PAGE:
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Many of us have gotten used to taking video calls after almost three years of working remotely. Have you ever noticed after a day of back-to-back video calls that you’re more fatigued, mentally and physically, than if the meeting had taken place in person? Have you missed being in in-person meetings, preferring that option to worrying about your camera face or video background? 

It’s called Zoom Fatigue, and it’s real. 

This is a relatively new phenomenon called Zoom Fatigue – specifically titled “Zoom,” as that was the most commonly used video conferencing platform at the onset of the pandemic. It’s a very real experience, characterized by the exhaustion at the end of a work day full of virtual calls.  

Its existence is being studied and proven by many renowned institutions, such as Stanford University. These studies show that people constantly exposed to video calls suffer more from headaches, physical and mental fatigue, stress, and anxiety. First considered a random and simple malaise, Zoom fatigue is now a serious concern for employers whose workers are dealing with exhaustion caused by the excess of virtual meetings.  

The Contributing Factors to Zoom Fatigue 

  • “Mirror effect” – When people see themselves on video, they’re receiving constant feedback on how they look and how they present, making them constantly change their postures, fix their hair or change the way they look for the camera. This can be a big distraction for many people.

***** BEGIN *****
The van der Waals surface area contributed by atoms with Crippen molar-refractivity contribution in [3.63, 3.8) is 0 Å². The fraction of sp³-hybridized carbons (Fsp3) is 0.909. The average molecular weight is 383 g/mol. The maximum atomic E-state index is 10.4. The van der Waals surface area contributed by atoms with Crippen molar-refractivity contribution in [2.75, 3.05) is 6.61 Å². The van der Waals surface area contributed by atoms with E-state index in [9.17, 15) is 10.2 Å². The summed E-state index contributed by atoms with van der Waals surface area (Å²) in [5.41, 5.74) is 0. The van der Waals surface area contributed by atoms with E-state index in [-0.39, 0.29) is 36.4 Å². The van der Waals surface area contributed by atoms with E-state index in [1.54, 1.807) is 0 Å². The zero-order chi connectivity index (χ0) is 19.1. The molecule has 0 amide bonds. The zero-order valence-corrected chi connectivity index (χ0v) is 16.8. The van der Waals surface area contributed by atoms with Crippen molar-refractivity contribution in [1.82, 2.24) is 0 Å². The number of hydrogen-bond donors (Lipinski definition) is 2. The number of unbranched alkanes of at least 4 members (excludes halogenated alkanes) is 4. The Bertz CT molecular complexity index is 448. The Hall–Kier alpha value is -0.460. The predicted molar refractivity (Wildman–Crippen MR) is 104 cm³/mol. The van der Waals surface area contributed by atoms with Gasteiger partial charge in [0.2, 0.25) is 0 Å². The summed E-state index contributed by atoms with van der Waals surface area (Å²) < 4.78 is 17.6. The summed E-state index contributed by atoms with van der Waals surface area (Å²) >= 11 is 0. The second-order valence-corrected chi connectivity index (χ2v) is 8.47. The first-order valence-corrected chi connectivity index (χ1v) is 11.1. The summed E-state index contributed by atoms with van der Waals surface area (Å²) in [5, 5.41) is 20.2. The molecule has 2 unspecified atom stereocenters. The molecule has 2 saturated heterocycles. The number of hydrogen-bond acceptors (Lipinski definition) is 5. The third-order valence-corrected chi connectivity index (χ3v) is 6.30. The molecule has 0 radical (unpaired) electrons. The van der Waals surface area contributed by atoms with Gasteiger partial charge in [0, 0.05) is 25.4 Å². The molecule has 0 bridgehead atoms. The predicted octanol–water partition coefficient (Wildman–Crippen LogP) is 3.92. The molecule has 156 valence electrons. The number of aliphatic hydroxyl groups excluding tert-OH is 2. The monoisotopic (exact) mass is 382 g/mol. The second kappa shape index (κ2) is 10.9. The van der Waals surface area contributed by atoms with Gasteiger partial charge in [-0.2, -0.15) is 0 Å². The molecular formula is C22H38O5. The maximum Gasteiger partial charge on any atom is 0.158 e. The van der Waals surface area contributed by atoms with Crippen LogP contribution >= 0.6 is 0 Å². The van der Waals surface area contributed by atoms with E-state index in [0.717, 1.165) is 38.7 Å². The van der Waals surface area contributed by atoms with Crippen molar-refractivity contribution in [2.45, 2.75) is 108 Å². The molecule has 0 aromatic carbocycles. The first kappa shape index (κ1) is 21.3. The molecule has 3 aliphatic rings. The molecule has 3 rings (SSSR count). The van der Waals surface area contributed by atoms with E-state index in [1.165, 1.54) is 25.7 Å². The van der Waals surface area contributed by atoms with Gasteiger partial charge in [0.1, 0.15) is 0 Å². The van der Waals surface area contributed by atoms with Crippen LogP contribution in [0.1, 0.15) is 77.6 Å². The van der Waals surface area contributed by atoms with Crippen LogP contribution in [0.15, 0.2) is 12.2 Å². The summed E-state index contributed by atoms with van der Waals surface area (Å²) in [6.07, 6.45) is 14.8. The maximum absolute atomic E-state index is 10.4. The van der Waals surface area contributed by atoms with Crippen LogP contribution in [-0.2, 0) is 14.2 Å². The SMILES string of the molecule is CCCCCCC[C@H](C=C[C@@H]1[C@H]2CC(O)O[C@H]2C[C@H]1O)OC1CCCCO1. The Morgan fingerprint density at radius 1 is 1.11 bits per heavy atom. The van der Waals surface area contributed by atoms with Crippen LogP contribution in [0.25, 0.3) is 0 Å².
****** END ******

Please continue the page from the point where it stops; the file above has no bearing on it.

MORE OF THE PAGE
• Sedentary work –  People often take calls while sitting and end up staying in that position for long periods, causing the detrimental effects of sedentary work.  
  • Exaggeration in communication – Workers feel they need to use more of their body language, with many body gestures, to get better understood by the group.   

During a conversation, your brain doesn’t only focus on the words you’re speaking and listening to. It collects many additional meanings from dozens of non-verbal cues, such as looks, body movements and even respiratory rate. With all these details appearing on our computer screens, our cognitive system can overload, possibly causing headaches, stress, anxiety and physical pain. 

It’s important that companies discuss internally how to reduce this fatigue, considering the aspects and strategies of their business.  

Some possible solutions may be: 

  • Encouraging a designated non-meeting day, for a day free of video calls. 
  • Establish a policy of 15 minutes between each meeting so that people can get out of their chairs and move around a bit.  
  • Establish a policy of 45-minute-maximum duration for meetings, scheduled at the top of the hour to ensure that people have those 15 minutes between calls. 
  • Encourage a reduction of virtual meetings, replacing them with emails or collaborative work in shared documents whenever possible.  
  • Allow employees to turn off their cameras occasionally, preventing the “mirror effect.” 
  • Offer training on topics such as video conference management, remote and synchronous work, and Zoom Fatigue itself, so that workers can be more aware of this effect, its causes, and the possible strategies to reduce this fatigue. 

Now that work can be done from anywhere, employers need to be aware of Zoom fatigue to encourage employees to take care of themselves, so that they can do their best work remotely.